17 February 2010

Orange Margaritas

I love blood oranges. Can I tell the difference between the flavor in a blind tasting? I don't know, I've never tried. But I always think of them as having a deeper, more robust flavor than the regular old navel oranges we eat on a regular basis. And blood oranges produce a particularly beautiful juice. You can buy it bottled sometimes, but as with any other citrus fruit it's always best when freshly squeezed. Naturally I used my cast aluminum exprimidor for this.

Benito's Blood Orange Margarita
2 parts Fresh-squeezed Blood Orange Juice
2 parts Tequila
1 part Cointreau
Dash of Lime Juice

Estimate about one big blood orange per person. Juice the oranges into a measuring cup and then add that amount again in tequila, and half that amount for the Cointreau. Combine in a shaker with ice and strain to serve. I like it on the rocks so the drink mellows over time. If you're making a lot, mix the ingredients in a pitcher, then pour over ice or shake individual cocktails as needed. If you just leave ice in it the whole thing will just get watered down.

Now, this will be on the tart side, which is the way I like it. The Cointreau has enough sugar to blunt some of the tartness, but some may desire additional sweetness. Feel free to use sugar or simple syrup. The latter is useful because it can be added by the individual drinker to his or her desired sweetness.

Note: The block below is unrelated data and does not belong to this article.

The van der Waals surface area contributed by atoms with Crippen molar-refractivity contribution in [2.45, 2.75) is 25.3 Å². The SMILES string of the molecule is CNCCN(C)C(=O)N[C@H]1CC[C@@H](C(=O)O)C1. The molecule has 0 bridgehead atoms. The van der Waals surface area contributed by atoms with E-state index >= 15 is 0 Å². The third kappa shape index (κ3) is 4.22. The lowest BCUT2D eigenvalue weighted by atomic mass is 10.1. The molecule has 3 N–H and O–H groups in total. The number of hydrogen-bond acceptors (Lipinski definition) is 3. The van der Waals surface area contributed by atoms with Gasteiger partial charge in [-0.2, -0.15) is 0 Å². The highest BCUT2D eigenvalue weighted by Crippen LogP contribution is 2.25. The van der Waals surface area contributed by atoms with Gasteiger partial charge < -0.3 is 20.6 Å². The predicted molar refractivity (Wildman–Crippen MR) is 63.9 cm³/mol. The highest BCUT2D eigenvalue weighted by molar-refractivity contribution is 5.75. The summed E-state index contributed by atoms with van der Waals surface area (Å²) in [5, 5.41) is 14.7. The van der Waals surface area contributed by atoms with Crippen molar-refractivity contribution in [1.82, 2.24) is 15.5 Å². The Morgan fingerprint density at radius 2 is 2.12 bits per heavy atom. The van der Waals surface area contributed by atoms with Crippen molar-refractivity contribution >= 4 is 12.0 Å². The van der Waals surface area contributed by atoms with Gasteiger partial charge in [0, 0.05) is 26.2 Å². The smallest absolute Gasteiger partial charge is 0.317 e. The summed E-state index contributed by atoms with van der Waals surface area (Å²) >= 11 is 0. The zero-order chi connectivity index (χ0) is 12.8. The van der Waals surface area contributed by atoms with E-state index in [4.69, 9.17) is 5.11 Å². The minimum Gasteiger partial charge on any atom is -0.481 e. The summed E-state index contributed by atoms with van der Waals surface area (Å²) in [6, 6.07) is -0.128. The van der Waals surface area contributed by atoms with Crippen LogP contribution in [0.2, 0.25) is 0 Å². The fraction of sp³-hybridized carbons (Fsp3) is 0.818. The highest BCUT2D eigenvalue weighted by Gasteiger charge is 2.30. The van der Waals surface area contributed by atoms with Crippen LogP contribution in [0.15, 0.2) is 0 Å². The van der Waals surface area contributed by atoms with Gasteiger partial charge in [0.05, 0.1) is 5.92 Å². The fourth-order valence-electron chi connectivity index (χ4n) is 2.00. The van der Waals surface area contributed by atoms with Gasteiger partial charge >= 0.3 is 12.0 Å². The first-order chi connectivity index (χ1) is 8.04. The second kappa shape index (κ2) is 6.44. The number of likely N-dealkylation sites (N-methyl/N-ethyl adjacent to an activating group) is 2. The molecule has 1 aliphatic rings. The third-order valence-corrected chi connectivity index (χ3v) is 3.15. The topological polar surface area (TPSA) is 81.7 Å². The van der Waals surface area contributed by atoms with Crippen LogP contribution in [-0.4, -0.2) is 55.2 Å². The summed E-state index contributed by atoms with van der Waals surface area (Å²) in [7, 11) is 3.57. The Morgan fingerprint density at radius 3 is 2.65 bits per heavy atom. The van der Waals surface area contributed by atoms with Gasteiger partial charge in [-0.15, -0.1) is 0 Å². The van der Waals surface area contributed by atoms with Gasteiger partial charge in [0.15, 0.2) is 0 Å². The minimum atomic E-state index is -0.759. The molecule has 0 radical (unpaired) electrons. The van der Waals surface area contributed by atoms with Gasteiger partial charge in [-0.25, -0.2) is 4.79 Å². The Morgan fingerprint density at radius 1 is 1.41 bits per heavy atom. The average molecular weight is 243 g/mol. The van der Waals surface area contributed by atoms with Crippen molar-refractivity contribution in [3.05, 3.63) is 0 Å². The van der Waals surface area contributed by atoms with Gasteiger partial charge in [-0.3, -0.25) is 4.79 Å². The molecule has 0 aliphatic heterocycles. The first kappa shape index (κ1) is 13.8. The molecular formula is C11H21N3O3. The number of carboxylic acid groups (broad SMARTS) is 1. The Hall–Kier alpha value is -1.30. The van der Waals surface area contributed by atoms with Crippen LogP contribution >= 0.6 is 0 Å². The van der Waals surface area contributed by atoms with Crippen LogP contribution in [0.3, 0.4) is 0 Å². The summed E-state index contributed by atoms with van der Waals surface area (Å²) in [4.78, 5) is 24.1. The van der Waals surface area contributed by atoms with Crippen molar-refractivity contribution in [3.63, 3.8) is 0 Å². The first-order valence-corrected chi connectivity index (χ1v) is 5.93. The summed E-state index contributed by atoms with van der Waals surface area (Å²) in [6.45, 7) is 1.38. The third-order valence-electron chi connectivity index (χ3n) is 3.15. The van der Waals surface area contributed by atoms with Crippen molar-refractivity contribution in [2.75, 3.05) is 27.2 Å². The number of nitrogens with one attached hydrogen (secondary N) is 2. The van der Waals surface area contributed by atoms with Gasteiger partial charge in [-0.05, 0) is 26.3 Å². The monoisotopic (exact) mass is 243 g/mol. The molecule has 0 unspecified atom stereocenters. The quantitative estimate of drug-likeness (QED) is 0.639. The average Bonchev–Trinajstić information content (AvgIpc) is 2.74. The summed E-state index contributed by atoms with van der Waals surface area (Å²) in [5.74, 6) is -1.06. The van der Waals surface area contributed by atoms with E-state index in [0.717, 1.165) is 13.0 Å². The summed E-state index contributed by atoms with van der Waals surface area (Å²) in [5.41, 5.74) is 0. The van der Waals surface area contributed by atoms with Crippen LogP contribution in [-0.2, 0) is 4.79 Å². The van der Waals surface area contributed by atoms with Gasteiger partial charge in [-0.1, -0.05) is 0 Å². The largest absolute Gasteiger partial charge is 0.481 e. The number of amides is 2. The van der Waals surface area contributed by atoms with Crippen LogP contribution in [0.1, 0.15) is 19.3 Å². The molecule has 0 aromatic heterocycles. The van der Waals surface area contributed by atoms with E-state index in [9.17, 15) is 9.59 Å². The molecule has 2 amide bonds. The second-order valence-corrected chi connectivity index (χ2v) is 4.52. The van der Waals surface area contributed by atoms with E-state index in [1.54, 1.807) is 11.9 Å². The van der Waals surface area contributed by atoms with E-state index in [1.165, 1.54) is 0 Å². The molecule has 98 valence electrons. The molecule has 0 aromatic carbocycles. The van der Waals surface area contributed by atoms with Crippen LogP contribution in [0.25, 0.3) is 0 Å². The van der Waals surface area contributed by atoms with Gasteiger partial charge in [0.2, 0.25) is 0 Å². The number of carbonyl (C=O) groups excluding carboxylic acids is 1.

Here's another example using regular oranges and a cheaper liqueur:

Margarita de Naranja al Benito
2 parts Orange Juice
2 parts Tequila
1 part Orange Liqueur
Dash of Lime Juice

Orange liqueurs come in two main types: clear, made with neutral spirits (Cointreau, Triple Sec, etc.), and dark, made with brandy or Cognac. Here I used DeKuyper Orange Curaçao, from the dark category. The brandy sort of smooths the edges off the citrus, resulting in a rounder, less tart beverage. Again, if you prefer things on the sweeter side add sugar or simple syrup. Or agave syrup if you want to be all organic about it. Too strong or you just want to stretch it out? I love adding in sparkling water or club soda, particularly when it's blazing hot outside.

Yes, you could throw all this together in a blender with some ice and get a frozen margarita. But I think that doing so really waters down the beverage, and makes it too cold to properly appreciate the various flavors. If I'm drinking a cocktail, it's not for the purposes of getting drunk: I want to enjoy the flavors of the discrete ingredients combined in a proper fashion to produce a work that is greater than the sum of its parts. Turning a cocktail into an adult squishy defeats the purpose.

1 comment:

Sheila said...

Ciao, Benito! I'm re-entering the world, after moving houses and changing work.

Have you ever blood oranges here that taste like the ones in Italy? I never have. Would love to know if you know when/where to get them.